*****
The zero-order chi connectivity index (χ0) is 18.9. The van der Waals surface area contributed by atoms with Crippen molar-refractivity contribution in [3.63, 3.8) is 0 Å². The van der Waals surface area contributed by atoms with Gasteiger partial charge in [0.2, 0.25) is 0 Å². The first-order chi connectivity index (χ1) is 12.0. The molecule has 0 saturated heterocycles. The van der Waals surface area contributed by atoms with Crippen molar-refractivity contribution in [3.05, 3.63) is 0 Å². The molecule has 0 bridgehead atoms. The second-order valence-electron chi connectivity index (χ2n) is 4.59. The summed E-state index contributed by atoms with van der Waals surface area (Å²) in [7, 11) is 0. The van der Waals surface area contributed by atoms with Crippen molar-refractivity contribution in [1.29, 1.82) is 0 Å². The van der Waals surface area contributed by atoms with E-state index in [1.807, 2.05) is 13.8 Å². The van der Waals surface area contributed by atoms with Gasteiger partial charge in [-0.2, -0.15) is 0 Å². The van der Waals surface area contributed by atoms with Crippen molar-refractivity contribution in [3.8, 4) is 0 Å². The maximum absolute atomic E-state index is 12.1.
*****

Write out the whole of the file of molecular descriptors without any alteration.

The zero-order chi connectivity index (χ0) is 18.9. The van der Waals surface area contributed by atoms with Crippen molar-refractivity contribution in [3.63, 3.8) is 0 Å². The van der Waals surface area contributed by atoms with Gasteiger partial charge in [0.2, 0.25) is 0 Å². The first-order chi connectivity index (χ1) is 12.0. The molecule has 0 saturated heterocycles. The van der Waals surface area contributed by atoms with Crippen molar-refractivity contribution in [3.05, 3.63) is 0 Å². The molecule has 0 bridgehead atoms. The second-order valence-electron chi connectivity index (χ2n) is 4.59. The summed E-state index contributed by atoms with van der Waals surface area (Å²) in [7, 11) is 0. The van der Waals surface area contributed by atoms with Crippen molar-refractivity contribution in [1.29, 1.82) is 0 Å². The van der Waals surface area contributed by atoms with E-state index in [1.807, 2.05) is 13.8 Å². The van der Waals surface area contributed by atoms with Gasteiger partial charge in [-0.2, -0.15) is 0 Å². The van der Waals surface area contributed by atoms with Crippen molar-refractivity contribution in [3.8, 4) is 0 Å². The maximum absolute atomic E-state index is 12.1.